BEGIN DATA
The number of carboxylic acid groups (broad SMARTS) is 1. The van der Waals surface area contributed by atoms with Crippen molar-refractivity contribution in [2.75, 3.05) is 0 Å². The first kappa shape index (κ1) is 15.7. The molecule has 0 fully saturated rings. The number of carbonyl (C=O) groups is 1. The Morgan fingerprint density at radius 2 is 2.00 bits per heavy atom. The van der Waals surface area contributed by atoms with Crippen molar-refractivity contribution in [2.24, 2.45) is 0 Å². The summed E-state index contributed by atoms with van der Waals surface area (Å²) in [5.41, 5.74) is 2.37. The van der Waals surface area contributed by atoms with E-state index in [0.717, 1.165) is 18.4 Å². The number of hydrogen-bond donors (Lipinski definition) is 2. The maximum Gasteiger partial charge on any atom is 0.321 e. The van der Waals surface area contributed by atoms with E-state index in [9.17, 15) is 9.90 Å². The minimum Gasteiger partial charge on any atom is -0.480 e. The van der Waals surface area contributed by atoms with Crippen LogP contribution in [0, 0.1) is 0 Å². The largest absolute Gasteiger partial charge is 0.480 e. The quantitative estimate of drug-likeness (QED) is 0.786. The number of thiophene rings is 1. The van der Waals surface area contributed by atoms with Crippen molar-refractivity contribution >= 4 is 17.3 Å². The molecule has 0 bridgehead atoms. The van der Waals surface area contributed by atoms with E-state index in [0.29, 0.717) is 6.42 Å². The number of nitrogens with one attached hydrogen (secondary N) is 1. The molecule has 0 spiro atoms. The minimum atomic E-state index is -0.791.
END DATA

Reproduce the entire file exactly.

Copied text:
The number of carboxylic acid groups (broad SMARTS) is 1. The van der Waals surface area contributed by atoms with Crippen molar-refractivity contribution in [2.75, 3.05) is 0 Å². The first kappa shape index (κ1) is 15.7. The molecule has 0 fully saturated rings. The number of carbonyl (C=O) groups is 1. The Morgan fingerprint density at radius 2 is 2.00 bits per heavy atom. The van der Waals surface area contributed by atoms with Crippen molar-refractivity contribution in [2.24, 2.45) is 0 Å². The summed E-state index contributed by atoms with van der Waals surface area (Å²) in [5.41, 5.74) is 2.37. The van der Waals surface area contributed by atoms with E-state index in [0.717, 1.165) is 18.4 Å². The number of hydrogen-bond donors (Lipinski definition) is 2. The maximum Gasteiger partial charge on any atom is 0.321 e. The van der Waals surface area contributed by atoms with E-state index in [9.17, 15) is 9.90 Å². The minimum Gasteiger partial charge on any atom is -0.480 e. The van der Waals surface area contributed by atoms with Crippen LogP contribution in [0, 0.1) is 0 Å². The largest absolute Gasteiger partial charge is 0.480 e. The quantitative estimate of drug-likeness (QED) is 0.786. The number of thiophene rings is 1. The van der Waals surface area contributed by atoms with Crippen molar-refractivity contribution >= 4 is 17.3 Å². The molecule has 0 bridgehead atoms. The van der Waals surface area contributed by atoms with E-state index in [0.29, 0.717) is 6.42 Å². The number of nitrogens with one attached hydrogen (secondary N) is 1. The molecule has 0 spiro atoms. The minimum atomic E-state index is -0.791.